Two years ago I hosted a party for the language exchange group I run. My guests included a mixture of Chinese and English friends who were all keen to practice their language skills. Some brought along friends of their own who I had never met before. When my first Chinese guests arrived I showed them into the kitchen and introduced myself using the basic Mandarin that I knew. They reacted in a manner I had become accustomed to, expressing a few kind words of surprise and encouragement: “哇你的中文很好”（wow your Chinese is great).
Suddenly the doorbell rang, interrupting my moment in the spotlight. I opened the door to find a bespectacled Englishman standing in front of me. He told me he’d been invited to the party by a mutual friend so I let him in. The stranger then marched into the kitchen before introducing himself in flawless Chinese with a native Beijing twang. Unable to contain their shock, my guests’ jaws immediately dropped to the floor. The contrast between their looks of utter astonishment and the polite, modest reception I’d recieved moments earlier was stark and – to my ego – slightly bruising.
In the months and years since then I have noticed a variety of different reactions from native Chinese speakers to foreigners speaking the language. I believe these can be broadly placed into three categories or ‘phases’, which vary according to the learner’s proficiency.
Phase One: 哇你的中文很好！Your Chinese is great!
Most Mandarin learners are familiar with phase one. A perfect example is the polite response I received from my guests at the party for my modest attempt to introduce myself in Chinese. Typically learners need only say 你好 to elicit this reaction. Many Chinese people, especially those living abroad, are so unaccustomed to westerners making any effort to speak their language that uttering a single phrase can be enough to surprise them.
During this phase native speakers will often tell us how good our Chinese is. They don’t mean it literally. What they mean is that our Chinese has exceeded their expectations because they were expecting that, like everyone else, we wouldn’t know any Chinese. Most native speakers are very polite and encouraging to beginner learners which has the positive effect of spurring us on to continue studying. The downside, as I’ve written elsewhere, is that it sometimes leads to inflated egos and an unrealistic perception of one’s true level.
Phase Two: 你的中文还是OK的 Meh, your Chinese is OK
As I began to approach an intermediate level where I could start holding conversations with native speakers I noticed an interesting and counterintuitive pattern emerge. The more I progressed in my studies the more subdued the reactions of native speakers around me became. Suddenly the goalposts shifted and Chinese people began judging my Mandarin against a higher standard. It seemed that in the eyes of native speakers my Mandarin went from being great to merely OK.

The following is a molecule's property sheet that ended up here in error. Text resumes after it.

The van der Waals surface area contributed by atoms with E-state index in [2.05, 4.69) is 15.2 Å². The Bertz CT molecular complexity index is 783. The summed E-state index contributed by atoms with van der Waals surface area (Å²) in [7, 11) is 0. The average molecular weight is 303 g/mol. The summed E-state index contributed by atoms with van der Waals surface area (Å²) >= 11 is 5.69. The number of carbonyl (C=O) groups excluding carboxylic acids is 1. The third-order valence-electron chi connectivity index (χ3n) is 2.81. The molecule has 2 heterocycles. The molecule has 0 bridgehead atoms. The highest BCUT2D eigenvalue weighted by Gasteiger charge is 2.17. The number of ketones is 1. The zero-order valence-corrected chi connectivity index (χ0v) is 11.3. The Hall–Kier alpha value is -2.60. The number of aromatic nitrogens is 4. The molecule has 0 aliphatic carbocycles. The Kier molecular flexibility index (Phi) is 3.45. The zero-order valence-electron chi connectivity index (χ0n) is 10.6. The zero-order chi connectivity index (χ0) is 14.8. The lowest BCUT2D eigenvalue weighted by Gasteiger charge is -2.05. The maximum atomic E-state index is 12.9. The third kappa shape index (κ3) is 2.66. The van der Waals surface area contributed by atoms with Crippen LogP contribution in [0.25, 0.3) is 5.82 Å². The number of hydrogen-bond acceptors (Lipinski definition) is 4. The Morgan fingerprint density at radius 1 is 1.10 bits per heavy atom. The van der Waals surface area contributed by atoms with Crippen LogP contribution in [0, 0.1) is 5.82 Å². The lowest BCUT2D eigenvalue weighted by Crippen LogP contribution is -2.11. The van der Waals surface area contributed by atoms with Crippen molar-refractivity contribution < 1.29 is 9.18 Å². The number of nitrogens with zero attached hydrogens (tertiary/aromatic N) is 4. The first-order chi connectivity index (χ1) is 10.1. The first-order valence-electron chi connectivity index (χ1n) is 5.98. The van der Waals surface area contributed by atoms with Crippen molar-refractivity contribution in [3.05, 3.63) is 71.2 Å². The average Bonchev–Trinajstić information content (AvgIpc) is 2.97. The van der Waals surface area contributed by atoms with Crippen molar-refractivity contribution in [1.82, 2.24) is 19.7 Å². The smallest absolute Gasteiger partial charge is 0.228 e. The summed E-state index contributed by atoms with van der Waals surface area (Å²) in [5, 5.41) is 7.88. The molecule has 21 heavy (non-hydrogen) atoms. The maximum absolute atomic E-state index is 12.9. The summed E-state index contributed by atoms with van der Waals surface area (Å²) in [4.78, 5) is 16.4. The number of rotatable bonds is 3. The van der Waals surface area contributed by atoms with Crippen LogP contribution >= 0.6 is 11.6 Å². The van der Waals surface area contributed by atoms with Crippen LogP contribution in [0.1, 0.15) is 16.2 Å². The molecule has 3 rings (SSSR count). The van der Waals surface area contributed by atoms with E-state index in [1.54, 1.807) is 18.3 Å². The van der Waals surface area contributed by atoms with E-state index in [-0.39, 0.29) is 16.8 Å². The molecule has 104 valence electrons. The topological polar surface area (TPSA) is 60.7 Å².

Instead of the unbridled positivity I encountered earlier in my studies this new reaction was realistic and measured. The thinking behind it was along the following lines: “OK so you can speak some Chinese. But how does your level compare to other foreigners I’ve come across who can also hold a conversation? Actually, it’s pretty average. You can communicate but your use of the language is awkward and your tones are off: OK but not great. Keep going though 加油!”
Unfortunately phase two tends to last much longer than phase one as it coincides with the intermediate plateau which all Mandarin learners face. However, those who persist long enough will eventually be rewarded with entry into phase three.
Phase 3: 牛逼水平 Elite level
牛逼 is Chinese slang for awesome or highly capable. Popular online and TV personalities like 大山 and 老马 have set the bar very high when it comes to foreigners learning Mandarin, reaching a point where they sound barely distinguishable from natives. Native Chinese speakers are accustomed to watching TV programmes where elite learners compete for the crown of best Mandarin orator. The rest of us are then measured against that standard.
Learners at phase three are not only able to express themselves with ease but have also spent a significant amount of time perfecting their pronunciation and tones. This level remains a distant future goal for me. However, approaching a solid intermediate level, learners with half decent pronunciation can expect reactions somewhere in between phase 2 and phase 3.
A couple of weeks ago I went to a Chinese restaurant where, for the first time, I tried out some Mandarin on a waiter. He was initially impressed that I knew the word for steamed fish（清蒸鱼）and even more impressed that I was able to comfortably hold a longer conversation with him in Mandarin. We talked about our lives here in the UK and discussed approaches to language learning. His praise was noticably more sincere than phase one and significantly more positive than phase two but not the jaw dropping reaction my bespectacled English party guest received at phase three.
I recently outlined my three phase system to a Colombian friend who is fluent in Chinese. He informed me that there is in fact a phase four. The reaction fluent Mandarin speakers get when they reveal they can also speak Cantonese or other Chinese dialects often borders on hysterical and perhaps deserves a fourth category of its own. The late online polyglot Lao Shu was the grand master of eliciting this reaction as can be observed in the video below.
So which phase are you currently in? Let me know your experiences in the comments below.